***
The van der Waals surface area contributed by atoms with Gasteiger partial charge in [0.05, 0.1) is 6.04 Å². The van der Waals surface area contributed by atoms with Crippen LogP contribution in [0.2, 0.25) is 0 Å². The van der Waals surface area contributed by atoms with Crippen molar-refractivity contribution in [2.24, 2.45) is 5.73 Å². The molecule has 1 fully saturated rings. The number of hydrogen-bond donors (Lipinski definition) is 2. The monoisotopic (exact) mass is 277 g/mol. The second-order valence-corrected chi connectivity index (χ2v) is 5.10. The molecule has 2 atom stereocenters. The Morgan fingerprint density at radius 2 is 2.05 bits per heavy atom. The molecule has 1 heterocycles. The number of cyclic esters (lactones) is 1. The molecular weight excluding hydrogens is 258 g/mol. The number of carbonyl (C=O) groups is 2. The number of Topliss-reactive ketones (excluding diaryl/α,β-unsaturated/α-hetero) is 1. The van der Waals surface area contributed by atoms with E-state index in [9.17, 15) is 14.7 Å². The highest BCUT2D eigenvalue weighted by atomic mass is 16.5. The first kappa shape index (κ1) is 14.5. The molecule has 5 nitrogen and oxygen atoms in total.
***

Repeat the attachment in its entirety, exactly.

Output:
The van der Waals surface area contributed by atoms with Gasteiger partial charge in [0.05, 0.1) is 6.04 Å². The van der Waals surface area contributed by atoms with Crippen LogP contribution in [0.2, 0.25) is 0 Å². The van der Waals surface area contributed by atoms with Crippen molar-refractivity contribution in [2.24, 2.45) is 5.73 Å². The molecule has 1 fully saturated rings. The number of hydrogen-bond donors (Lipinski definition) is 2. The monoisotopic (exact) mass is 277 g/mol. The second-order valence-corrected chi connectivity index (χ2v) is 5.10. The molecule has 2 atom stereocenters. The Morgan fingerprint density at radius 2 is 2.05 bits per heavy atom. The molecule has 1 heterocycles. The number of cyclic esters (lactones) is 1. The molecular weight excluding hydrogens is 258 g/mol. The number of carbonyl (C=O) groups is 2. The number of Topliss-reactive ketones (excluding diaryl/α,β-unsaturated/α-hetero) is 1. The van der Waals surface area contributed by atoms with E-state index in [9.17, 15) is 14.7 Å². The highest BCUT2D eigenvalue weighted by atomic mass is 16.5. The first kappa shape index (κ1) is 14.5. The molecule has 5 nitrogen and oxygen atoms in total.